"To the Pike River families – and New Zealand – we are returning."

That was Pike River Re-entry Minister Andrew Little's message this morning as he announced that re-entry to the Pike River Mine drift would go ahead.

Speaking at an event at Parliament today, attended by some of the families who lost loved ones in the West Coast disaster eight years ago, Little said he had carefully considered the advice of the Pike River Recovery Agency and had decided to proceed with one of three options presented for re-entry to the drift.

"On the basis of all the material I have been presented with, I am satisfied that there is now a safe plan for re-entry and recovery.


"Therefore, today I am announcing that I have approved the single entry plan. Re-entry of the Pike River mine drift will proceed," Little said.

Next Monday is the eighth anniversary of the tragedy at the mine. Two men survived but 29 died.

"Re-entry to the Pike River drift is an extraordinarily complex undertaking. This is a site which, even eight years after being the scene of multiple explosions and taking the lives of 29 men, poses major hazards. This has required incredibly robust planning," Little said.

The agency had recommended re-entering the drift via the existing entry. Cabinet this week approved an additional $14 million in funding, taking the total budget for the plan to $36m.

Little also considered the advice of independent adviser Rob Fyfe before making his decision on the options.

The Family Reference Group, which had its own experts, was also consulted throughout the process.

The first major task, breaching the 30m seal inside the drift, was likely to begin in February.

Little said much of the preparatory work had been done, such as making new emergency portal doors, restoring power and setting up a nitrogen plant to push out dangerous gases from the mine before oxygen is pumped in.


Little said there was always uncertainty in such projects but health and safety was paramount.

He quoted from the agency's report: "There is a lot we do not know and will not know until we are confronted with the situation as we find it underground. This will require agile thinking, the courage of all to say no if we are uncomfortable, the preparedness to reassess, reset and re-plan when necessary, and knowing when to call it 'quits'."

Little said that since the middle of this year, police had been actively involved in any re-entry plan so they could prepare for any forensic examination and victim identification.

He said the Government, and the three partners that made it up, committed to fulfilling the original promise made to the families, to do everything practicably possible to re-enter the drift and recover any remains and better understand the cause or causes or the original explosion on November 19, 2010.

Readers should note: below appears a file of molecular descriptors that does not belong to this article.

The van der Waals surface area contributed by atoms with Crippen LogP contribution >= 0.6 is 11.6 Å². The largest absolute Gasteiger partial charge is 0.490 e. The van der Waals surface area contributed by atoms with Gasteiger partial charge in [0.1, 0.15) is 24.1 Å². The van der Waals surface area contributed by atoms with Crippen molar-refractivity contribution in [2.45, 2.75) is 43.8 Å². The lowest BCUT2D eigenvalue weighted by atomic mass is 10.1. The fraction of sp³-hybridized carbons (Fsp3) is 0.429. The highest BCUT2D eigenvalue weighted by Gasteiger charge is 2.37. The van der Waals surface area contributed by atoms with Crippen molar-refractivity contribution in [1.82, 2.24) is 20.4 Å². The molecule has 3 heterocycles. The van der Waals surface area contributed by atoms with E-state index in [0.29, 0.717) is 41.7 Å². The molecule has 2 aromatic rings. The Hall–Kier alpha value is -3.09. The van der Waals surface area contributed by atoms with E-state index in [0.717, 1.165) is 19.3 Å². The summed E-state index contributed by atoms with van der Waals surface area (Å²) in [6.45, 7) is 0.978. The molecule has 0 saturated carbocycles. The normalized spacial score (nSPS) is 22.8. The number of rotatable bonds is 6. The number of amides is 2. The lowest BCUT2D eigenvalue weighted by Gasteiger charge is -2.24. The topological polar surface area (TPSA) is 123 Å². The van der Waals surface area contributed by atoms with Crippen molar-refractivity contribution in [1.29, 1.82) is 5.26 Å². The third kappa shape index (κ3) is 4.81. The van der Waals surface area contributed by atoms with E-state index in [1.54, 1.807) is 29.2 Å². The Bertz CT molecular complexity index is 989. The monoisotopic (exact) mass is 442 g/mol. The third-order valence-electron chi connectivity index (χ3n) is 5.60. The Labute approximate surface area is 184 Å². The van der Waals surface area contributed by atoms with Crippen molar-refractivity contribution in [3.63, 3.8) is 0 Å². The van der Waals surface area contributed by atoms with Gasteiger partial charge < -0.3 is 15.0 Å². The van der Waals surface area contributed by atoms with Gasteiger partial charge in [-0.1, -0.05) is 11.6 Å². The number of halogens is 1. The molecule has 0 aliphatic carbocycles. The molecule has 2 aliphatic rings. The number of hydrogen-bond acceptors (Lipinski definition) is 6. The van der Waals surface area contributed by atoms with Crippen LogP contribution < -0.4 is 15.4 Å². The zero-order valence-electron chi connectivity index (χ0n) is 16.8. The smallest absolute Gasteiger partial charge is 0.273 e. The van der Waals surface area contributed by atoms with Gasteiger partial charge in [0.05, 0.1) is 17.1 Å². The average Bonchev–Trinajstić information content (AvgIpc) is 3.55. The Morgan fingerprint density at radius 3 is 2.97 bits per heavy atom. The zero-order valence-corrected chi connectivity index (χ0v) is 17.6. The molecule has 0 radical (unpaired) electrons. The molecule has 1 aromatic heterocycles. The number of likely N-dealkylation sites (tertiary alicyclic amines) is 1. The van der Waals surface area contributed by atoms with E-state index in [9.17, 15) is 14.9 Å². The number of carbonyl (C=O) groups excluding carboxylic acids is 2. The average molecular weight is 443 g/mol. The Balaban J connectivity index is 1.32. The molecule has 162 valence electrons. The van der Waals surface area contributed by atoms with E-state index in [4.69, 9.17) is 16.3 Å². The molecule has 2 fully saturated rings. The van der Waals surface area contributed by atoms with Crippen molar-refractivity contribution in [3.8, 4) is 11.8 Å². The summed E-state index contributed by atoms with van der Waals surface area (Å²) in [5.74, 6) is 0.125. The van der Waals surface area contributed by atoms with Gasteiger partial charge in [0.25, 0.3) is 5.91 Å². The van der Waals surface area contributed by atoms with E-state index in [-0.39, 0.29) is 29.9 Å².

Discussing the decision to go with the single-entry option, Little said safety was paramount. Ventilation was a major consideration.

The other two options, either drilling a bore hole or another tunnel, would also have required a huge number of helicopter movements to remove spoil from the digging.

Sonya Rockhouse, Anna Osborne and Bernie Monk, who all lost loved ones in the explosion and who have been fighting, alongside other families for re-entry, stood alongside Little holding photos of those they lost.

It is a truly amazing day for the families today.

Monk and Rockhouse both lost a son each, and Osborne lost her husband.

They were visibly emotional as Little announced his decision.

Osborne said the families fought "really hard" for this day.

"This is a victory for the little people of New Zealand."

She said 29 men went to work that day and no one expected they would never see them again.

"It is a truly amazing day for the families today."

She said there needed to be changes in workplace health and safety, with more than 400 workplace deaths since the mine tragedy.

She thanked the late unionist Helen Kelly "from the bottom of our hearts".

Pike River Recovery Agency head Dave Gawn said there was still a lot not known and there was still a lot of work ahead.

"Safety comes first, then operations, but we are confident we can recover the drift and get this operation completed."

Little said he was confident in the advice he had received.

"This hasn't been a difficult decision because of that."

He was confident of the operation's success.

He said there was a possibility there would be bodies inside the drift and the effort should be made to find out.